When Mr Ryan Air started flying into Alghero in northern Sardinia, he did us a bit of a favour (and the locals too) by opening up another of those delightful Mediterranean paradise islands that the area teems with. For sun-rock-seekers a bit bored with the usual mix of the Costa Blanca, Mallorca and El Chorro, here was another 'must-visit- venue' with the usual heady mixture of high quality limestone, mild (though often windy) winter weather and a seaside setting. I was out there in a flash and wasn't disappointed.
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Although the whole island is mountainous, with masses of exposed rock all over the place, it is the east coast, and especially the area around Cala Gonone which had already been developed by climbers from the Rome area, who only lived a shortish ferry crossing away. This was, and remains, the best destination, at least for the first time visitor. The whole east coast has long been a popular (and expensive) summer tourist destination; the winters have always been quiet to the point of the area being akin a ghost town. The recent influx of visitors initially came as a bit of a surprise to the locals; they obviously have no idea how grim northern European winters can be. Gladly, they have risen to the challenge and now there are normally enough shops and accommodation spots open to make life pleasant, though I believe the campsite is still closed in the winter.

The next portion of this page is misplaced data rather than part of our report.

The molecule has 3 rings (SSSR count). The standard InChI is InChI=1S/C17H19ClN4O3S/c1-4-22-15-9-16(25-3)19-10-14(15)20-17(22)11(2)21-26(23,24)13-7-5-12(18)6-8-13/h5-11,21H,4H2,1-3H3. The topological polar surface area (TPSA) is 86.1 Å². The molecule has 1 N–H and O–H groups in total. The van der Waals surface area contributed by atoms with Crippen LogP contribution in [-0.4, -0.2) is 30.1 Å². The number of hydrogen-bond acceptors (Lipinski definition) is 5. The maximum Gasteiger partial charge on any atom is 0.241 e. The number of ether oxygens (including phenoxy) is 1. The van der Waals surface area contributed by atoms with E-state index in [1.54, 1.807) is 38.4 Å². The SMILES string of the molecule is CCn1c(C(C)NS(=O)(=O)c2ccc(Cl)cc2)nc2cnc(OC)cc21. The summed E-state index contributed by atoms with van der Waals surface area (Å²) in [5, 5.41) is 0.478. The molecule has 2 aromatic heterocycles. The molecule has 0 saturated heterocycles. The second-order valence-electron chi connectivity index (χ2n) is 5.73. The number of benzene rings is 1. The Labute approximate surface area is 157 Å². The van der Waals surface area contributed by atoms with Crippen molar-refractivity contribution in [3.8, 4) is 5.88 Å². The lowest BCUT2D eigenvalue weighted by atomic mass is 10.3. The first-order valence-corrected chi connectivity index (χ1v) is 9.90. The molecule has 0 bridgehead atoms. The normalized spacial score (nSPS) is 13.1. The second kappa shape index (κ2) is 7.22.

The first dedicated guide to the area was produced in 1998, revised in 2000 and again in 2001, such has been the pace of development. To cater for the influx on climbers - mainly British and German - we now have a new version which has details of over 600 routes. The main text is in Italian and there are side boxes for the English and German translations. I am not sure about the German but at least the English makes good sense - nonsense English is a common failing with some overseas guides. The book is well laid out, with some excellent maps and overview drawings (in the Phizacklea mould) to help get a feel for the area, plus a full sell of photo-topos. Also, it is good to see the longer routes on Monte Oddeu listed, with brief notes of what gear is required. The climbs here are up to 300 metres long and make a great change for those bored with short, roadside sport routes.
The book is well spattered with adverts offering accommodation in the area, from campsites, through apartments, all the way up to hotels; always a useful feature. Interestingly, the back cover is an advert for some of the excellent local wines - certainly makes a change from the latest 'hot' gear.
All in all, I can recommend this guide to the first time or returning visitor to the area, it looks like I might need to get a flight booked sharpish!
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